3D-Printed 'Laugh' Is 1st Major Artwork to Be Made in Space

First Zero-G Sculpture: Laugh Star on ISS
The first sculpture made in space — a 3D-printed representation of a human laugh's sound waves — floats aboard the International Space Station. (Image credit: NASA)

Art just made a giant leap into the final frontier.

On Friday (Feb. 10), a 3D printer aboard the International Space Station (ISS) created a sculpture that represents human laughter, as part of a project called #Laugh.

Astronauts have sketched and photographed the vistas from the orbiting lab's windows, and artwork by Andy Warhol, Damien Hirst and others has flown to space in the past. But the new 3D-printed piece is the first sculpture to be produced off Earth, #Laugh representatives said. [3D Printing: 10 Ways It Could Transform Space Travel]

#Laugh is a collaboration between Israeli artist Eyal Gever and the California-based company Made In Space, which owns and operates the Additive Manufacturing Facility (AMF), the ISS' commercially available 3D printer.

The project began Dec. 1, 2016, when Gever and his team launched an app that converts the sound waves of users' laughter into a digital 3D model, or "laugh star." More than 100,000 people generated their own laugh stars throughout December, Made In Space representatives said.

App users then voted on their favorite laugh star. The winner was Naughtia Jane Stanko of Las Vegas, whose model was beamed up to the ISS and printed out Friday.

Made In Space's Additive Manufacturing Facility, a commercially available 3D printer on the International Space Station, prints out a "laugh star" — a digital representation of human laughter's sound waves. (Image credit: Made In Space)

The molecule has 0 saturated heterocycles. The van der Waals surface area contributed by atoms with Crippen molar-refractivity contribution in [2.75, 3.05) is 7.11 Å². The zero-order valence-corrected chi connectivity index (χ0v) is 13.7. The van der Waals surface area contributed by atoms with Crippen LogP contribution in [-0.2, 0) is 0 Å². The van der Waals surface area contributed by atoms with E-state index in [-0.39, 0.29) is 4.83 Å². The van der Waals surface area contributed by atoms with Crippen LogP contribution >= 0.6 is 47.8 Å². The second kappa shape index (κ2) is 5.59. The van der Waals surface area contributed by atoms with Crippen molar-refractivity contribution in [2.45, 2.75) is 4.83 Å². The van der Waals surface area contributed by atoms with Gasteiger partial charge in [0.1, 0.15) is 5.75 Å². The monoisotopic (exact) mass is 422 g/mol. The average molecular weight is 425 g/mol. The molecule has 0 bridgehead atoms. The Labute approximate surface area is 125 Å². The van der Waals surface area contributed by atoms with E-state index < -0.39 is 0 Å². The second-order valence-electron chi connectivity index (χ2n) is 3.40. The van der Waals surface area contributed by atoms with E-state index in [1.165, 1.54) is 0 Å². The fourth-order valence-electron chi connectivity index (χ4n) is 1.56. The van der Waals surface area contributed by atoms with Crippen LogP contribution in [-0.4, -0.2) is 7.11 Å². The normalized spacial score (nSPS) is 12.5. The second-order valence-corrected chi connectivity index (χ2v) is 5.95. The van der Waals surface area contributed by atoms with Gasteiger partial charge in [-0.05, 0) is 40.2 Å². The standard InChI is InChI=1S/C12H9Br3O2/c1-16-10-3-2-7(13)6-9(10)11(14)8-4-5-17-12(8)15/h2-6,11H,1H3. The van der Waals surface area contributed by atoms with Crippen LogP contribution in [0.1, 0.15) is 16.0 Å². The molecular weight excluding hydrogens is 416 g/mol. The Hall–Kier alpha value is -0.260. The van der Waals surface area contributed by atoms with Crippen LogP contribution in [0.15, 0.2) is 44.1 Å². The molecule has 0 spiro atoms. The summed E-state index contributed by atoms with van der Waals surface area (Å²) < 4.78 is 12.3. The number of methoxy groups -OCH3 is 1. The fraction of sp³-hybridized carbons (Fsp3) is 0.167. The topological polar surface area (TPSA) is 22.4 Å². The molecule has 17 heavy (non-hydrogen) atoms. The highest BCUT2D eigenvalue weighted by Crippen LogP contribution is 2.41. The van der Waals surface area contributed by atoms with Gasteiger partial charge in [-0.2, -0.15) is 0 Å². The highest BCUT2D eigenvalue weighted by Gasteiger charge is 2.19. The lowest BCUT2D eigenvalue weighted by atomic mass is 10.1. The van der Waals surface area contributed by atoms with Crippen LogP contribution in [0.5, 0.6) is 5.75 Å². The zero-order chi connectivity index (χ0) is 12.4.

The sculpture has symbolic significance, Gever said.

"We live in epic times, where continuous disruption and rapid change exists against a backdrop of extremely volatile cultural shifts constantly challenging our human conscience," Gever said in a statement. "A laugh star floating in space, above all our heads, is my attempt to create a contemporary metaphor for the hanging 'Sword of Damocles,' a reminder that the beauty of human life is so fragile."

The AMF usually prints out spare parts, tools and other gear that astronauts can use aboard the orbiting lab. But Made In Space was happy to expand the machine's range.

"It's important for the world to see that technology and art are not independent of one another," Made In Space President and CEO Andrew Rush said in the same statement. "We've enjoyed being a part of this project, and hope that it communicates to the world that innovation and creativity are the driving forces behind humanity's future in space."

An astronaut releases the 3D-printed “laugh star” sculpture aboard the International Space Station. (Image credit: NASA)

Gever and Made In Space Chief Technology Officer Jason Dunn will showcase the winning "laugh star" on March 13 at the South by Southwest Festival in Austin, Texas. You can learn more about their presentation here: http://schedule.sxsw.com/2017/events/PP96556

The AMF, which arrived at the ISS in April 2016, is Made In Space's second 3D printer to make it to the orbiting lab. The company also built a machine for NASA that launched in September 2014 and began making parts two months later.

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Mike Wall
Senior Space Writer

Michael Wall is a Senior Space Writer with Space.com and joined the team in 2010. He primarily covers exoplanets, spaceflight and military space, but has been known to dabble in the space art beat. His book about the search for alien life, "Out There," was published on Nov. 13, 2018. Before becoming a science writer, Michael worked as a herpetologist and wildlife biologist. He has a Ph.D. in evolutionary biology from the University of Sydney, Australia, a bachelor's degree from the University of Arizona, and a graduate certificate in science writing from the University of California, Santa Cruz. To find out what his latest project is, you can follow Michael on Twitter.